A bit of non-pony fiction. Actually read this a while ago, and wrote this up right after, but there’s been so much pony fiction that I forgot about putting this up until now. Read below the break for the scifi book Red Rising by Pierce Brown
When I finished this book I found I enjoyed it a lot more than I thought I would when I was at the start of it. The story draws a lot on the current zeitgeist for most of its foundation. Ruling dictatorship built on fear and violence, class and economic disparity, our hero is a blue-collar working type who is going to fight against the rich elite. Fairly typical stuff for this day and age, at least in popular culture. It gets points for not being a Young Adult novel about a stereotypical dystopia. It has enough originality to avoid falling into cliche. Thought I’ve never been a huge fan of stories about economic or class inequality. Probably comes from being white, male, and growing up in comfortable middle-class suburbia. That sort of thing, by itself, just tends to bore me. So it’s a sign of good ideas that this one impressed me despite that handicap.
While on the subject of the story’s flaws, this also had the same problem as another story I read a while back (In Her Name: Empire) in that it felt closer to a fantasy story than science fiction. Luckily, this story isn’t nearly as bad in this regard as that one. Empire was a fantasy novel with some spaceships crampped into the first few chapters like the author had a quota or something. Red Rising is more just ambivalent about genre. Not mixing the genres, which I enjoy and do for most of my writing, but simply could be either. Swap out the tech for magic and nothing much changes. I wish more current science fiction authors would do more extrapolation type worldbuilding instead of simply treating advanced technology as just a different set of nouns to plug into their story. It’s like everybody learned how to worldbuild using fantasy rules and some of them decide to use it for scifi stories as well.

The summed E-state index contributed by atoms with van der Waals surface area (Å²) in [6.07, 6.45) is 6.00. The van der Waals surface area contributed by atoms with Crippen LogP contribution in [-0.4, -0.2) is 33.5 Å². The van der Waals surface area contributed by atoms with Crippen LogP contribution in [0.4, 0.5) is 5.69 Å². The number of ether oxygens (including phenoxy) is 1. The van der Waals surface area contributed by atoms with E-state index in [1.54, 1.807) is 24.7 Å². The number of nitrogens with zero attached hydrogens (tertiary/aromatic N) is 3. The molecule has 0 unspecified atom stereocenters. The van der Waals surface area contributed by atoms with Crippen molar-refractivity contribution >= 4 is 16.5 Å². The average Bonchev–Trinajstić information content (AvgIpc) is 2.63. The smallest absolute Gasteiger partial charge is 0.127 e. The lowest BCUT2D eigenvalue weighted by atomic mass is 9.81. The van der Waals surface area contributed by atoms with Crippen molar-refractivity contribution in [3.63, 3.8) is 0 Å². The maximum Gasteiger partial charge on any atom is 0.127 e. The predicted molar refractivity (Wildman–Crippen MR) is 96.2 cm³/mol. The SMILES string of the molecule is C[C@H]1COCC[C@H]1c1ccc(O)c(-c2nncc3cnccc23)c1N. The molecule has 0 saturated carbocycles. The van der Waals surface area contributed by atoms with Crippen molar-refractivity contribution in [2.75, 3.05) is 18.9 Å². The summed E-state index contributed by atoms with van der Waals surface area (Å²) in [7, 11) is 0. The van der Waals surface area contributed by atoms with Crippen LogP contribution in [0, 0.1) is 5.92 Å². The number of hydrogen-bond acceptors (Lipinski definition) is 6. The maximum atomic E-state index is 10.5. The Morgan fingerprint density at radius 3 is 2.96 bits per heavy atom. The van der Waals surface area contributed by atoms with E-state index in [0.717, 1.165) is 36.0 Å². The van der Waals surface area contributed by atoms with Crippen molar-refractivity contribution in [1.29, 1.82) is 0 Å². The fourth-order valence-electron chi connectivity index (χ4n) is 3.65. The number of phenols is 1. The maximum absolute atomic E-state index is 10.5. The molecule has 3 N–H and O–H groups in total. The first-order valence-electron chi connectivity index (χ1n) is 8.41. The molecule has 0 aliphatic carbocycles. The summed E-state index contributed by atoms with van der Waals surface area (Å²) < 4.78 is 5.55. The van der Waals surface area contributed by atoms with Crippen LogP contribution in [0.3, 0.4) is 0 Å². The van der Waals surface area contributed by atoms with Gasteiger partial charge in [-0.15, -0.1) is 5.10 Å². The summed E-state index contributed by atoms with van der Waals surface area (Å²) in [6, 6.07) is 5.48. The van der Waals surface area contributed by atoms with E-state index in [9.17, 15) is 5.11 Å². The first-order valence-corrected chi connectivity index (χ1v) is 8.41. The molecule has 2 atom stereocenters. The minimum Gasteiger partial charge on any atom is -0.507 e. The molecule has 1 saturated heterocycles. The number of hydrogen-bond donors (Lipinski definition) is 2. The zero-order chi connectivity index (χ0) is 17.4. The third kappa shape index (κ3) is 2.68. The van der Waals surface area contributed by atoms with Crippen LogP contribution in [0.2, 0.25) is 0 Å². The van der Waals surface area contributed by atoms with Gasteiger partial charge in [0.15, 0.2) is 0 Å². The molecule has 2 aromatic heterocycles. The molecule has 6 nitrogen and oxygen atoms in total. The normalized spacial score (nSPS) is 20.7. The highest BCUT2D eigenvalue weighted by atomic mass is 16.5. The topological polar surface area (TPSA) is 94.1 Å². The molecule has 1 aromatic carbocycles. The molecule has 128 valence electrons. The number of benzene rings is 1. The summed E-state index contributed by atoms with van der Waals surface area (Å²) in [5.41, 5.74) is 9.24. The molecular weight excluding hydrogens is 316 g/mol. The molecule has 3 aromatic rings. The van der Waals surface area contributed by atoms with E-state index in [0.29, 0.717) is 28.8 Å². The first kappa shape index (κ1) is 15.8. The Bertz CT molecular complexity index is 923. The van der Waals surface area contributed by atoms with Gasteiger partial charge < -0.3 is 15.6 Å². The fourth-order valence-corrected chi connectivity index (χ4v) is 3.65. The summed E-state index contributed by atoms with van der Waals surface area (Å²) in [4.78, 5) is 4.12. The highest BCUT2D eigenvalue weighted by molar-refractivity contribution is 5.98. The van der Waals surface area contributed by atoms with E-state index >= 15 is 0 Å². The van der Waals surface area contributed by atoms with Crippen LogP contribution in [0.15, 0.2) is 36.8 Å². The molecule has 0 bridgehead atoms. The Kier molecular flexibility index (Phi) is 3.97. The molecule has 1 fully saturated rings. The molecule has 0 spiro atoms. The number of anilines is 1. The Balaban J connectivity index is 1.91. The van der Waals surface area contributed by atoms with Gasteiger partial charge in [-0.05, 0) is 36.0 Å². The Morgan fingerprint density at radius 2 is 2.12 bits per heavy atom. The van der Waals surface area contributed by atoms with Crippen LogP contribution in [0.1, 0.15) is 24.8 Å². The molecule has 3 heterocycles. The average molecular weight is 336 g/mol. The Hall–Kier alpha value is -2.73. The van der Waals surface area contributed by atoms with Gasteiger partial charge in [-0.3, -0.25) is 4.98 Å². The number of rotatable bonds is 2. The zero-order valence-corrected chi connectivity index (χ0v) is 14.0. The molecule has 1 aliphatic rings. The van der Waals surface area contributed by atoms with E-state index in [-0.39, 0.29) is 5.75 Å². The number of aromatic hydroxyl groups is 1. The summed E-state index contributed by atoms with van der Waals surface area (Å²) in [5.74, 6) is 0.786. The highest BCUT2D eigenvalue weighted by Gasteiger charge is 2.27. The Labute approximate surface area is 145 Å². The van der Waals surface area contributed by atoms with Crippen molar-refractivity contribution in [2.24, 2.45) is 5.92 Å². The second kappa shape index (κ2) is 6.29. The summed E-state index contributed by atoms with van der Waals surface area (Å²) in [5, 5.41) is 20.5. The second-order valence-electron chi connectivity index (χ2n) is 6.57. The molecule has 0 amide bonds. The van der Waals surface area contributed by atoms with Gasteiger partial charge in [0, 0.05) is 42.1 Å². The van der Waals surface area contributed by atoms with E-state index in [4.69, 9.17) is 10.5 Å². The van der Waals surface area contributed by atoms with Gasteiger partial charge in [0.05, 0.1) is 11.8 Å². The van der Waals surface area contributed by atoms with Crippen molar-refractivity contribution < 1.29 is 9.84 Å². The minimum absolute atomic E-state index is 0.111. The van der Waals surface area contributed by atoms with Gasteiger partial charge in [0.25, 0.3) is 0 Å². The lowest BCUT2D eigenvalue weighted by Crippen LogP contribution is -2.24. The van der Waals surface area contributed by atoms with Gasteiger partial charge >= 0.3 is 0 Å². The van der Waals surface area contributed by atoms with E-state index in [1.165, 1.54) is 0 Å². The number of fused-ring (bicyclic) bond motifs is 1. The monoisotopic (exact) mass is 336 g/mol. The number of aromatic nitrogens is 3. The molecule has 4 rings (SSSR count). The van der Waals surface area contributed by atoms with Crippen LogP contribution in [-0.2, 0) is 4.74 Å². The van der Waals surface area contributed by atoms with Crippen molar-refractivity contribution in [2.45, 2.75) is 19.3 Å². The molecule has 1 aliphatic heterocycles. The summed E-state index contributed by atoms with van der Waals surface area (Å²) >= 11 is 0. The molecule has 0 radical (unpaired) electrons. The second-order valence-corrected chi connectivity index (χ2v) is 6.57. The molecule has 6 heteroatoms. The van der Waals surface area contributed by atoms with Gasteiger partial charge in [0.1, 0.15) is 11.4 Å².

I did really like the main character. Especially why he got picked to be the hero and could compete against the enhanced people in the ruling class. He is a drill operator in a extremely harsh environment using a incredibly complicated drilling machine. Which gives his hands superhuman strength, speed, and precision. As well as his mind is fairly flexible and complex. Which, in a more general sense, is a concept that I enjoy playing around with in my stories. The idea that someone who does what is a simple job, but in a difficult environment, is superhuman compared to even soldiers or heroes in a more casual environment. It has always struck me that doing things that way is a much more realistic way to create better than the norm main characters, rather then falling back to destinty, some kind of elite training, or bloodline-based abilities of some kind. Pretty sure the first time my brain was exposed to this idea was the story Dune.
Recommended if you like soft scifi. Ebook is plenty cheap, though the sequel is way too expensive for a ebook. I didn’t like this one quite enough to make me way to pay ten bucks to read the next one.